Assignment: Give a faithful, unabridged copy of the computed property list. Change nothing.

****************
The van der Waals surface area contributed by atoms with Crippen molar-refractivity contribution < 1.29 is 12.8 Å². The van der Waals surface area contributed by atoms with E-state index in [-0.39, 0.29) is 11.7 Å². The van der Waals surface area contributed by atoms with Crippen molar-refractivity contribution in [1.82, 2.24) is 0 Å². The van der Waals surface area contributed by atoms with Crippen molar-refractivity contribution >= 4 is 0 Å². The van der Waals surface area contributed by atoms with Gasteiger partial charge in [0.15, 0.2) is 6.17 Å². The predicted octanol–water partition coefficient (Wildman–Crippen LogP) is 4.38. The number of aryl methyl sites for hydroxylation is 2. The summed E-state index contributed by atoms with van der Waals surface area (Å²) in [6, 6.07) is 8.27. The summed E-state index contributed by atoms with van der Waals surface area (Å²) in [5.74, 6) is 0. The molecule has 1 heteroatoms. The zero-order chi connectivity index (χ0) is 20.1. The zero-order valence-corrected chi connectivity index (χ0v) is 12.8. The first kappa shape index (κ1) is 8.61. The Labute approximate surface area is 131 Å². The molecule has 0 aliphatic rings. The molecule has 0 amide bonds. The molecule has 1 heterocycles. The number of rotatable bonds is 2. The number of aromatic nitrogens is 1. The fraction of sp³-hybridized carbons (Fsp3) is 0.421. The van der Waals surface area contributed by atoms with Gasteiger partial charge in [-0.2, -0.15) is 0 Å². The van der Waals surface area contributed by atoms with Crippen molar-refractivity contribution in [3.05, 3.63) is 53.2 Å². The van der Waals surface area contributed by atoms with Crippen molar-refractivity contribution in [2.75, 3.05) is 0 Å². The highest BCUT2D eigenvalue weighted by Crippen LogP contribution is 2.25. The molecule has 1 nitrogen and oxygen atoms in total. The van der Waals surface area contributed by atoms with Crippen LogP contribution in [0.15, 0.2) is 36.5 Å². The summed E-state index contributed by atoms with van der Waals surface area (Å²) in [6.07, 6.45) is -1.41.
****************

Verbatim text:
The van der Waals surface area contributed by atoms with Crippen molar-refractivity contribution < 1.29 is 12.8 Å². The van der Waals surface area contributed by atoms with E-state index in [-0.39, 0.29) is 11.7 Å². The van der Waals surface area contributed by atoms with Crippen molar-refractivity contribution in [1.82, 2.24) is 0 Å². The van der Waals surface area contributed by atoms with Crippen molar-refractivity contribution >= 4 is 0 Å². The van der Waals surface area contributed by atoms with Gasteiger partial charge in [0.15, 0.2) is 6.17 Å². The predicted octanol–water partition coefficient (Wildman–Crippen LogP) is 4.38. The number of aryl methyl sites for hydroxylation is 2. The summed E-state index contributed by atoms with van der Waals surface area (Å²) in [6, 6.07) is 8.27. The summed E-state index contributed by atoms with van der Waals surface area (Å²) in [5.74, 6) is 0. The molecule has 1 heteroatoms. The zero-order chi connectivity index (χ0) is 20.1. The zero-order valence-corrected chi connectivity index (χ0v) is 12.8. The first kappa shape index (κ1) is 8.61. The Labute approximate surface area is 131 Å². The molecule has 0 aliphatic rings. The molecule has 0 amide bonds. The molecule has 1 heterocycles. The number of rotatable bonds is 2. The number of aromatic nitrogens is 1. The fraction of sp³-hybridized carbons (Fsp3) is 0.421. The van der Waals surface area contributed by atoms with Gasteiger partial charge in [-0.2, -0.15) is 0 Å². The van der Waals surface area contributed by atoms with Crippen molar-refractivity contribution in [3.05, 3.63) is 53.2 Å². The van der Waals surface area contributed by atoms with Crippen molar-refractivity contribution in [2.75, 3.05) is 0 Å². The highest BCUT2D eigenvalue weighted by Crippen LogP contribution is 2.25. The molecule has 1 nitrogen and oxygen atoms in total. The van der Waals surface area contributed by atoms with Crippen LogP contribution in [0.15, 0.2) is 36.5 Å². The summed E-state index contributed by atoms with van der Waals surface area (Å²) in [6.07, 6.45) is -1.41.